– The District intends to address its academic achievement gap between low-income and middle-class children. One method is a recent regulation that requires childcare workers to get a college degree. Some say this will be a strain on the workers who may not be able to afford school. (WaPo, 3/31)
The new credential requirements in the District follow a 2015 report by the National Academies that says the child-care workforce has not kept pace with the science of child development and early learning…the report urges policymakers to use caution when increasing minimum credentials, to avoid unintended consequences, including workforce shortages, reduced diversity in the profession and pressure on out-of-pocket costs for families.
The District set the minimum credential for lead teachers as an associate degree, rather than a bachelor’s, because of such challenges, Elizabeth Groginsky [assistant superintendent of early learning in the District] said. The deadline to earn the degree is December 2020. New regulations also call for child-care center directors to earn a bachelor’s degree and for home care providers and assistant teachers to earn a CDA.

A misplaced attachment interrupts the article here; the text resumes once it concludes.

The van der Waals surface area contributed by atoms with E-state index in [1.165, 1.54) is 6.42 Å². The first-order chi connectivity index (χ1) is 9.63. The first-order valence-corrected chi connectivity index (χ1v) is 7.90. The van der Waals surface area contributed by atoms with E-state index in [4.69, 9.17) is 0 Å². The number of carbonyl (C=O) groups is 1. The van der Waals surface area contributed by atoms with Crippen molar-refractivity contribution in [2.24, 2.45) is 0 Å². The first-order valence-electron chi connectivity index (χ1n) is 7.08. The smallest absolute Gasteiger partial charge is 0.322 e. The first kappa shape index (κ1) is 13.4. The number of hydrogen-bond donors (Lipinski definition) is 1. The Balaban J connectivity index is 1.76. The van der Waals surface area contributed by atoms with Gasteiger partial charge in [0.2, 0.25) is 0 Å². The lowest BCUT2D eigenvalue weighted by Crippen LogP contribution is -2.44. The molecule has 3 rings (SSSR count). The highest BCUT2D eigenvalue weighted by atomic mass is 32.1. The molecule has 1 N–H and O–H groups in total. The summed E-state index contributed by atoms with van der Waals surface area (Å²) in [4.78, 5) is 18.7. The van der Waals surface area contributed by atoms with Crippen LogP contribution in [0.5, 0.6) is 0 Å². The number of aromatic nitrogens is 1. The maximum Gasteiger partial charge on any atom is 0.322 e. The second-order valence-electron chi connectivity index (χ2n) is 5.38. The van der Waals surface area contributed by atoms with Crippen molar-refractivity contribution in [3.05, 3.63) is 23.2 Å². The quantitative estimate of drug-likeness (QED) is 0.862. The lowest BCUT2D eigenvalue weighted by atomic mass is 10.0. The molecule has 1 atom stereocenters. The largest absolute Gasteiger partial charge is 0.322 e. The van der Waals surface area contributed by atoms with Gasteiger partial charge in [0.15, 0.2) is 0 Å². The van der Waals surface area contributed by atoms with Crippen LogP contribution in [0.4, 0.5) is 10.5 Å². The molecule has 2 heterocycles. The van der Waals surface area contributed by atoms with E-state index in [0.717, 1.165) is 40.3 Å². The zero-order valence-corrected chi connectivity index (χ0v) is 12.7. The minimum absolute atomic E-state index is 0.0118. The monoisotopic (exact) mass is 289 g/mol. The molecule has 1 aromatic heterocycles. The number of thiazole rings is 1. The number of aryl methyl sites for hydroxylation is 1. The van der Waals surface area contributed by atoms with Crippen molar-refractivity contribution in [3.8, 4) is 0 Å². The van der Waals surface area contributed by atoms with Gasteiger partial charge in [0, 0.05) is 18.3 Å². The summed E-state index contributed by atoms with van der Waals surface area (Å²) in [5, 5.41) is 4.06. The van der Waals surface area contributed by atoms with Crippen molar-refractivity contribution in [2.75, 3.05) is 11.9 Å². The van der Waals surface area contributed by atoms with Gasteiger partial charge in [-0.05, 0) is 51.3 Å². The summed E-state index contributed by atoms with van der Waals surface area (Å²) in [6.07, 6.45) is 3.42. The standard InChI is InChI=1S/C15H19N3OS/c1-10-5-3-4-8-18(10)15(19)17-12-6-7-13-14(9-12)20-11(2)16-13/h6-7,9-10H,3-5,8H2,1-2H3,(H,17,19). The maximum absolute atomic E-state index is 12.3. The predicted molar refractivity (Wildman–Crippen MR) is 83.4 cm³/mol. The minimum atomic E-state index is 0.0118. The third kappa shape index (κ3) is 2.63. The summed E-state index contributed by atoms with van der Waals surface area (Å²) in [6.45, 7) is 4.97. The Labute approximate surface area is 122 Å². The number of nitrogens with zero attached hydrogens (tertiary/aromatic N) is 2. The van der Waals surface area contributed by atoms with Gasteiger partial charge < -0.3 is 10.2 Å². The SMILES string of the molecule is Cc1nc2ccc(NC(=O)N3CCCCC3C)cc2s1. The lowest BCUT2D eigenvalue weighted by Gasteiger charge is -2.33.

– Georgetown and George Washington Universities File Brief Opposing Travel Ban (Washingtonian, 3/31)
– Maryland Community Health Resources Commission has awarded $4.1 million in funds to expand health care access in the state. (Baltimore Sun, 3/31)
– Virginia’s Medicaid program has a new substance use disorder benefit. (Richmond Times-Dispatch, 3/31)
RACE | Girls Go Missing, and Washington’s Racial Divide Yawns Wider (NYT, 3/31)
IMMIGRATION | Advocates are pushing for governments to provide legal aid for immigrants who are facing deportation and cannot afford a lawyer. (WaPo, 4/2)
FOOD | How Fast Food Cornered the Urban Market (Citylab, 3/31)
A guide for Nationals opening day….